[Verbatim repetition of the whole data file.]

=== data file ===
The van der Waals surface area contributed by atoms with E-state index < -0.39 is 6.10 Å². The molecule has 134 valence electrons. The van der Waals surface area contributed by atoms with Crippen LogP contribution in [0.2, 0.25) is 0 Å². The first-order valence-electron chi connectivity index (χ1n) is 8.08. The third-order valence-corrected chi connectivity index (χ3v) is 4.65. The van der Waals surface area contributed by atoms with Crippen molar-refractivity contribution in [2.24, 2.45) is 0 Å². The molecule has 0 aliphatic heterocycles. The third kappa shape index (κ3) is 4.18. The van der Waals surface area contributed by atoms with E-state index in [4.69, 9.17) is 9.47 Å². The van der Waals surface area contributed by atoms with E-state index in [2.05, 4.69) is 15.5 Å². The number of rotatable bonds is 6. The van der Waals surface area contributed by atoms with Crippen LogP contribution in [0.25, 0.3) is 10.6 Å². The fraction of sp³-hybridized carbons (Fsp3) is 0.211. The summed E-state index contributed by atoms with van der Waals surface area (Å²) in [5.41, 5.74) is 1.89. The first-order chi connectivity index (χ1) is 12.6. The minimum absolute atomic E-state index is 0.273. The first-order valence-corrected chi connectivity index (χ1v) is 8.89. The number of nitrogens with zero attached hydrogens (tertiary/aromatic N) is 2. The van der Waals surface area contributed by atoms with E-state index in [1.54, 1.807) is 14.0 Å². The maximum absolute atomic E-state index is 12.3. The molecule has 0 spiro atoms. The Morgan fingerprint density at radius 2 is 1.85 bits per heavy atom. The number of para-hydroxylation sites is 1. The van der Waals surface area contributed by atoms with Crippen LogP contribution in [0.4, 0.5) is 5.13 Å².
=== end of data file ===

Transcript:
The van der Waals surface area contributed by atoms with E-state index < -0.39 is 6.10 Å². The molecule has 134 valence electrons. The van der Waals surface area contributed by atoms with Crippen LogP contribution in [0.2, 0.25) is 0 Å². The first-order valence-electron chi connectivity index (χ1n) is 8.08. The third-order valence-corrected chi connectivity index (χ3v) is 4.65. The van der Waals surface area contributed by atoms with Crippen molar-refractivity contribution in [2.24, 2.45) is 0 Å². The molecule has 0 aliphatic heterocycles. The third kappa shape index (κ3) is 4.18. The van der Waals surface area contributed by atoms with E-state index in [4.69, 9.17) is 9.47 Å². The van der Waals surface area contributed by atoms with E-state index in [2.05, 4.69) is 15.5 Å². The number of rotatable bonds is 6. The van der Waals surface area contributed by atoms with Crippen LogP contribution in [0.25, 0.3) is 10.6 Å². The fraction of sp³-hybridized carbons (Fsp3) is 0.211. The summed E-state index contributed by atoms with van der Waals surface area (Å²) in [5.41, 5.74) is 1.89. The first-order chi connectivity index (χ1) is 12.6. The minimum absolute atomic E-state index is 0.273. The first-order valence-corrected chi connectivity index (χ1v) is 8.89. The number of nitrogens with zero attached hydrogens (tertiary/aromatic N) is 2. The van der Waals surface area contributed by atoms with E-state index in [1.54, 1.807) is 14.0 Å². The maximum absolute atomic E-state index is 12.3. The molecule has 0 spiro atoms. The Morgan fingerprint density at radius 2 is 1.85 bits per heavy atom. The number of para-hydroxylation sites is 1. The van der Waals surface area contributed by atoms with Crippen LogP contribution in [0.4, 0.5) is 5.13 Å².